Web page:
Former tutor sentenced to 8 to 25 years in prison

I wrote in November about Abigail Simon. Simon raped her 15-year-old student over the course of several weeks. While Simon admitted that the sex took place, she and her attorney claimed that the victim was the real rapist. They claimed this because the boy is a 220-pound, 6’3″ football player.

The jury did not agree with that claim and convicted Simon of three counts of criminal sexual conduct. In a surprising move, Judge Paul Sullivan also decided to take a stern approach and sentenced Simon to eight to 25 years in prison. However, the judge was not entirely unsympathetic toward Simon:

The judge said that while Simon is not a predator and isn’t likely to re-offend, she knew it was wrong and had every chance to end the relationship. The judge also said the victim had some “culpability,” because he also knew it was wrong. Under state law, the victim was too young to consent to sex.

He also stated:

“The embarrassing things that came out in a very public trial are an embarrassment, frankly, to both people,” Sullivan said, noting the victim’s family has been depicted in “a negative light,” in the community.

Simon did not take the decision well:

Simon pleaded for mercy during her hearing and tearfully gave a ten minute statement, still expressing the belief that she was a victim.

‘I’m asking you to take a chance on me,’ begged Simon.

‘I’m lost and I’m broken,’ she said expressing that she was tired and that she wanted to go home.

‘I was overtaken by fear, scared and lost, felt like I was drowning,’ she told the judge with a look of desperation.

‘I’m sorry I was not strong enough to get away from him.’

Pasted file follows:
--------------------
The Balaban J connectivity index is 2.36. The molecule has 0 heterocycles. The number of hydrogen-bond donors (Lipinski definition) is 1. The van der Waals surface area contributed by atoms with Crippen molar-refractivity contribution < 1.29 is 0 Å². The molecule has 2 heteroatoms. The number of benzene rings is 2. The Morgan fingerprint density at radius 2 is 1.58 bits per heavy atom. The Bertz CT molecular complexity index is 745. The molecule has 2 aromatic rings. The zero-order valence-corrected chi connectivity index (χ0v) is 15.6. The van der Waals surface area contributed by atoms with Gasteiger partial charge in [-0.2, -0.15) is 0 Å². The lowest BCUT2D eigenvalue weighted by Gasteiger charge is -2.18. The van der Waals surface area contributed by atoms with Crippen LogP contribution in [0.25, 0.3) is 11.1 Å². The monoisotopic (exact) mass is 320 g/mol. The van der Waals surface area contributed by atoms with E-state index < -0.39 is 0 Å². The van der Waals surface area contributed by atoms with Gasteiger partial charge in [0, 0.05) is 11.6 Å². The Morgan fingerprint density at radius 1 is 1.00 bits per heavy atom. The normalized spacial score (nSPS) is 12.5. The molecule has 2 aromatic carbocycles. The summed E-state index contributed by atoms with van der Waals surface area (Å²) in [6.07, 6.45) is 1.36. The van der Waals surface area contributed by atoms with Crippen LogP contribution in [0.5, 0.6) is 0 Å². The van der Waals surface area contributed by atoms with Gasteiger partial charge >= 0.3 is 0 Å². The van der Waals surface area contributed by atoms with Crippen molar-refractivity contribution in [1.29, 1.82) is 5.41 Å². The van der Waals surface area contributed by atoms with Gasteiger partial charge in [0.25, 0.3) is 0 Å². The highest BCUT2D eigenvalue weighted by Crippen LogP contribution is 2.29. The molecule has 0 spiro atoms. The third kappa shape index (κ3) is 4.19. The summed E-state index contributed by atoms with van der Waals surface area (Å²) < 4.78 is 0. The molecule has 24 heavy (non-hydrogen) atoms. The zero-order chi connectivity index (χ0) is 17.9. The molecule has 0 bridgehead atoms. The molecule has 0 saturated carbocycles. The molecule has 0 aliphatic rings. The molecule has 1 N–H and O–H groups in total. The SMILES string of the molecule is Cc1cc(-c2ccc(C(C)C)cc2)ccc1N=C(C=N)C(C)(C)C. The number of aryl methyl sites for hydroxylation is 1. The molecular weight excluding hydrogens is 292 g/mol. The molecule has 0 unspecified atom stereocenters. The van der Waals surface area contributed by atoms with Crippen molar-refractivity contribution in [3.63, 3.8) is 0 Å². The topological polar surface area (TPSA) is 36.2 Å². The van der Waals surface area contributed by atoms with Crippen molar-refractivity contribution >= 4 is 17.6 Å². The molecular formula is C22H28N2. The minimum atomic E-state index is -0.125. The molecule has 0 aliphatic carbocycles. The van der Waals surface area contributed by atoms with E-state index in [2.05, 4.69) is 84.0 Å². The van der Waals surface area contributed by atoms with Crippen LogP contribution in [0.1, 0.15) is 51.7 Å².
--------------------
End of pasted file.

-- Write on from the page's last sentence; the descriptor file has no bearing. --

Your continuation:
Twice the deputies helped Simon as she, according to reports, “almost passed out” while the judge sentenced her.

Some people find the sentence harsh. I do not, and I will explain why.

First, the prosecutors offered Simon a plea deal for second-degree criminal sexual conduct. That charge carries a 15-year maximum sentence, but the prosecutors were willing to give Simon a one-year cap. She turned them down. The prosecutors later offered her another deal for a five to 23-month sentence if she plead guilty to accosting a child for immoral purposes and assault with intent to commit sexual penetration that Simon also turned down because she did not think she did anything wrong.

Second, Simon spent the trial painting herself as the victim, using her manipulation of her victim and his naivete to argue that the boy was the aggressor. It was a disgusting display of victim blaming.

Finally, Simon does not seem the least bit remorseful for her actions. She is solely concerned about herself and continues to blame the boy even after the jury clearly did not buy her story.

Simon deserves the sentence she received. It is not like she will serve the full 25 years. It is more likely that she will be out in less than five years for good behavior. I think that is a fair sentence for her crimes.

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10 thoughts on “Former tutor sentenced to 8 to 25 years in prison

  1. “I’m sorry I was not strong enough to get away from him.”

    What the hell…? It took place over a course of weeks, not a single instance. There’s no way she could’ve been the victim here.

  2. Calling somebody you raped, a rapist & a judge actually offerring leniency instead of being outraged at her behaviour, only a woman gets the soft velvet glove …

  3. “The judge also said the victim had some “culpability,” because he also knew it was wrong. Under state law, the victim was too young to consent to sex.”

    The underage victim is expected to take responsibility for the actions of the adult. HE should prevent her, somehow, from making a mistake.